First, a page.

“The community’s confidence in the hospital’s ability to accurately diagnose and treat malaria cases was compromised,” said Chamma. “This negative perception stemmed from individuals receiving negative results at the hospital despite exhibiting clear symptoms of malaria.”

With the backstopping support of the MDTA program, accurate results are now the standard at Degehabur Hospital.

“To ensure the precision of our diagnostic results, we consistently send both negative and positive slides [used to examine specimens under a microscope] to the regional reference laboratory for external quality assurance,” said Yalelet. “The feedback received consistently affirms the accuracy of our malaria diagnoses, ensuring we are on the right track. During quarterly mentorship visits by the MDTA team, they also check our diagnostic results.”

To diagnose a patient with malaria via microscopy, a small drop of their blood is taken and smeared on a microscope slide for analysis.

Following zero identified malaria cases over several years, Degehabur Hospital accurately diagnosed three cases in August 2023, the number steadily increasing each month after that. Over the next five months, the hospital diagnosed and treated a total of 51 malaria cases. At the 60 other health facilities in the region where MDTA has implemented training and improved resources, accurate malaria diagnosis is similarly increasing.

In the Somali region, malaria cases that have been treated according to the national guidelines increased from 5 percent (62/1,140) in 2023 to 89 percent (774/868) at the beginning of 2024. The proportion of severe malaria cases that have been diagnosed according to the national guidelines increased from 0 percent in 2023 to 92 percent by the beginning of 2024.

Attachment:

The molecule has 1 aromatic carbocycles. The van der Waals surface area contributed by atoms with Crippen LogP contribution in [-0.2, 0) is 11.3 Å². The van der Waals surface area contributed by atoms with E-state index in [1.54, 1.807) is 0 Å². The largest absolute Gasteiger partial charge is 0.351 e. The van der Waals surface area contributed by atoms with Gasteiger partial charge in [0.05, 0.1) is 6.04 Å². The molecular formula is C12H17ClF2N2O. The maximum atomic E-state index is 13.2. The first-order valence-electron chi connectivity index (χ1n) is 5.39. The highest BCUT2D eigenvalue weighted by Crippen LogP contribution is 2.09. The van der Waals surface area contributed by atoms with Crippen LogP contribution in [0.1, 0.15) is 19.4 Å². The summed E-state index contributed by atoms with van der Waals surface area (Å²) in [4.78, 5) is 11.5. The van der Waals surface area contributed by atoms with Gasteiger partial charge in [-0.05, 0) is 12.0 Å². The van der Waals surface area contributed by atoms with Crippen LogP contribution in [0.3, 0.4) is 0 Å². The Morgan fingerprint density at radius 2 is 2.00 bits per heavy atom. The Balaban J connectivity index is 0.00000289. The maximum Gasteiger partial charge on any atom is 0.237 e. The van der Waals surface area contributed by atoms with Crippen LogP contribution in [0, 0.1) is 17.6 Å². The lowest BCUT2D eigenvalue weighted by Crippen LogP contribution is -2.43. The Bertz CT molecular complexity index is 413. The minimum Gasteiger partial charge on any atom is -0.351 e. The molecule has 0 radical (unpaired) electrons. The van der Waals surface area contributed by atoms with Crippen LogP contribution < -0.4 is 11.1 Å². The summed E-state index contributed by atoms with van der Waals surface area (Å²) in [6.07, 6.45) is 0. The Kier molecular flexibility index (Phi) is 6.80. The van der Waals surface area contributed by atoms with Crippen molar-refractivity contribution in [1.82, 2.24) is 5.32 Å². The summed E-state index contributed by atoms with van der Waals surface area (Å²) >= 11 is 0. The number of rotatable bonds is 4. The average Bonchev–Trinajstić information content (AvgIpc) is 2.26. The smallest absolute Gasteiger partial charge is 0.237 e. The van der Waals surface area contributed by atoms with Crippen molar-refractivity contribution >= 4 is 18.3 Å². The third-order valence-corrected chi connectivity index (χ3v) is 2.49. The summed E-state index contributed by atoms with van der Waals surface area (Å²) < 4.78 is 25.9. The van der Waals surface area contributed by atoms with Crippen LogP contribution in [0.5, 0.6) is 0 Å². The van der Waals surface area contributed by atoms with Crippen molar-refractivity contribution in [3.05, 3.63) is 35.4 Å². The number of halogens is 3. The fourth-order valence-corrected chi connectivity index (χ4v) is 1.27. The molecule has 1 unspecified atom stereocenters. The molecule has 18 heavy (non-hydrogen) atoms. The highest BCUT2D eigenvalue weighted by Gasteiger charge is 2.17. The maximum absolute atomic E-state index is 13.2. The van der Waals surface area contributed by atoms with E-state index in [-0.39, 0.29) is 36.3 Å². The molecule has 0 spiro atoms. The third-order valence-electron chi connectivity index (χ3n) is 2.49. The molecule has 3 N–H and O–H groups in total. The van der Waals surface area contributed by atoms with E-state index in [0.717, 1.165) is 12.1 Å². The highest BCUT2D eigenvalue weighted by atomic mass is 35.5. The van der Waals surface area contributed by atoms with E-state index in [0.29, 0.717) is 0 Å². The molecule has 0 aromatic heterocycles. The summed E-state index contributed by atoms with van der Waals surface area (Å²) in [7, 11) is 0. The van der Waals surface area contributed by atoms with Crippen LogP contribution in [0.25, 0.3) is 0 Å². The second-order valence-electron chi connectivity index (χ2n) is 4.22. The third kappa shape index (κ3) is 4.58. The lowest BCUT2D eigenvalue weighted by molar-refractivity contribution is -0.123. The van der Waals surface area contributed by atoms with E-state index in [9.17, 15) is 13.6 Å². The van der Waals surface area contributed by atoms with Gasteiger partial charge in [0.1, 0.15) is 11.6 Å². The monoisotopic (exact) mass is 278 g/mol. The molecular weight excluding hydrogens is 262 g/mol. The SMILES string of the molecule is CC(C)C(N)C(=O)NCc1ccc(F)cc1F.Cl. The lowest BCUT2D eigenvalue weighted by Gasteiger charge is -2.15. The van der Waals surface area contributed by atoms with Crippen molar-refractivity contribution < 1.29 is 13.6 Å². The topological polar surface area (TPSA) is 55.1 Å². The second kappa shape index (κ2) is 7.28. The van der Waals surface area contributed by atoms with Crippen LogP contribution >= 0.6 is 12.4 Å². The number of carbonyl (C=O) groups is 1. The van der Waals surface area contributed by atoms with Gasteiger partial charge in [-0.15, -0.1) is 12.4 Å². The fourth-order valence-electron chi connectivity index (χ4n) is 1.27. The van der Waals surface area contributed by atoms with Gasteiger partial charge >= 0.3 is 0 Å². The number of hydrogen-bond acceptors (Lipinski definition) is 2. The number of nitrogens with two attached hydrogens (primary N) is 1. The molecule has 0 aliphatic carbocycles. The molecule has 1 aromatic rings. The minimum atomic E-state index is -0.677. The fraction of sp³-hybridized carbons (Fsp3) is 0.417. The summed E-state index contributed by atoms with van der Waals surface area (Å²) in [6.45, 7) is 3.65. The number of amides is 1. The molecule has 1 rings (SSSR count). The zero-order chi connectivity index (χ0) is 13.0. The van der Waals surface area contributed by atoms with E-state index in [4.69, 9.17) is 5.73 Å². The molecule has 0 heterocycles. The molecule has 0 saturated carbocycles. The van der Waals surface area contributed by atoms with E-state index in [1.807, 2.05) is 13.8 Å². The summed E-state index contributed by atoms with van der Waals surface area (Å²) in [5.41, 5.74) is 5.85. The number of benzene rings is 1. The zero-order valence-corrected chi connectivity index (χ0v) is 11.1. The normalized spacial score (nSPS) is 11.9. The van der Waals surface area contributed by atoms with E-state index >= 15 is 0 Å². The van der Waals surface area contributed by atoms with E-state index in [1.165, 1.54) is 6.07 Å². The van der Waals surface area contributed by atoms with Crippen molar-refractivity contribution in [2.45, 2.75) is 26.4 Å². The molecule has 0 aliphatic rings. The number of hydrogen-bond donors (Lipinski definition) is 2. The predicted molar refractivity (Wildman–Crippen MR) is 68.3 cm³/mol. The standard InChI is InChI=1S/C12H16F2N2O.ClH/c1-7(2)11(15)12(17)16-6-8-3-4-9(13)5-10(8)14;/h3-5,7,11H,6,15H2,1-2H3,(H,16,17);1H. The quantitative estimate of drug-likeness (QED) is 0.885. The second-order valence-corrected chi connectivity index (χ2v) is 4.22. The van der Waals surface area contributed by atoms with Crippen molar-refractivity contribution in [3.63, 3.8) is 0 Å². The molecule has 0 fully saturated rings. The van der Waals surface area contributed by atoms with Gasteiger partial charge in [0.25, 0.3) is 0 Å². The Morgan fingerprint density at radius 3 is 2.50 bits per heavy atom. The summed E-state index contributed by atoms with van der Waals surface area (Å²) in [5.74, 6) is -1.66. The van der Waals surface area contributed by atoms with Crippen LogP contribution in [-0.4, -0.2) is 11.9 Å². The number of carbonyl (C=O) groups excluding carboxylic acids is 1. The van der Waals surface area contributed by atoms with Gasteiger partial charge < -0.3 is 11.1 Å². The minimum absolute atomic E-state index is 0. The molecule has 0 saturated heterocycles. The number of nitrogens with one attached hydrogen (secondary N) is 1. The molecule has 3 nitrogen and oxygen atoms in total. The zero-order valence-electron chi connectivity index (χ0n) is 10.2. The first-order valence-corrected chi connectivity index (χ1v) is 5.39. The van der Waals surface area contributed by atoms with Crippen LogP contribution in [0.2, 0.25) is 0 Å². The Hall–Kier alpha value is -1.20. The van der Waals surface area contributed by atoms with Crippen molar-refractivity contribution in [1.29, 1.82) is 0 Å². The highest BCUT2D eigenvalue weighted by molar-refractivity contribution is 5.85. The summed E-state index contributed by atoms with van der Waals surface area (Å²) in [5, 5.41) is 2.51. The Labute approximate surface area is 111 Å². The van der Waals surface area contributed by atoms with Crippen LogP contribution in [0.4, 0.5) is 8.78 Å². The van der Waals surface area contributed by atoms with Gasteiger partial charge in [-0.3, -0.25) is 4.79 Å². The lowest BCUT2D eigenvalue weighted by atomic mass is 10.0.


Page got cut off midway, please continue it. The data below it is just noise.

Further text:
“In an impressively short timeframe, our team’s dedication and collaborative efforts with the regional health bureau have yielded remarkable results in enhancing malaria diagnosis and treatment activities in Degehabur General Hospital,” said Zenebe Melaku, MD, ICAP’s country director in Ethiopia. “ICAP is committed to ensuring uninterrupted diagnosis of malaria so that communities can seek the care they need.”

About ICAP

A major global health organization that has been improving public health in countries around the world for two decades, ICAP works to transform the health of populations through innovation, science, and global collaboration. Based at Columbia Mailman School of Public Health, ICAP has projects in more than 40 countries, working side-by-side with ministries of health and local governmental, non-governmental, academic, and community partners to confront some of the world’s greatest health challenges. Through evidence-informed programs, meaningful research, tailored technical assistance, effective training and education programs, and rigorous surveillance to measure and evaluate the impact of public health interventions, ICAP aims to realize a global vision of healthy people, empowered communities, and thriving societies. Online at icap.columbia.edu